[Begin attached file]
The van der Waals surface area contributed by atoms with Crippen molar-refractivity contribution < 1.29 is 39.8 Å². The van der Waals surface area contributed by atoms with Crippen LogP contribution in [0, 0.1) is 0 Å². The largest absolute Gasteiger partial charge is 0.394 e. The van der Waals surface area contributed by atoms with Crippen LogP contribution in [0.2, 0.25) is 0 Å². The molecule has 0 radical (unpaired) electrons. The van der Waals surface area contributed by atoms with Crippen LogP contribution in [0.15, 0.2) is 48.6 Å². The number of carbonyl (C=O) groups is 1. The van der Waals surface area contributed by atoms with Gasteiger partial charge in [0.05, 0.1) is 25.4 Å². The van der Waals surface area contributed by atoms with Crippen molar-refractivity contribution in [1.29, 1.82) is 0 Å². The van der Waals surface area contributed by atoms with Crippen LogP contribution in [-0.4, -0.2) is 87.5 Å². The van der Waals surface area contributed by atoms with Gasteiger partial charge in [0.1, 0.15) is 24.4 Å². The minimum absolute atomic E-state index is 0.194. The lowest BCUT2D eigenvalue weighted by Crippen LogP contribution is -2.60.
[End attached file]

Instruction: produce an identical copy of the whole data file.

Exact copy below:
The van der Waals surface area contributed by atoms with Crippen molar-refractivity contribution < 1.29 is 39.8 Å². The van der Waals surface area contributed by atoms with Crippen LogP contribution in [0, 0.1) is 0 Å². The largest absolute Gasteiger partial charge is 0.394 e. The van der Waals surface area contributed by atoms with Crippen LogP contribution in [0.2, 0.25) is 0 Å². The molecule has 0 radical (unpaired) electrons. The van der Waals surface area contributed by atoms with Crippen LogP contribution in [0.15, 0.2) is 48.6 Å². The number of carbonyl (C=O) groups is 1. The van der Waals surface area contributed by atoms with Gasteiger partial charge in [0.05, 0.1) is 25.4 Å². The van der Waals surface area contributed by atoms with Crippen molar-refractivity contribution in [1.29, 1.82) is 0 Å². The van der Waals surface area contributed by atoms with Crippen LogP contribution in [-0.4, -0.2) is 87.5 Å². The van der Waals surface area contributed by atoms with Gasteiger partial charge in [0.1, 0.15) is 24.4 Å². The minimum absolute atomic E-state index is 0.194. The lowest BCUT2D eigenvalue weighted by Crippen LogP contribution is -2.60.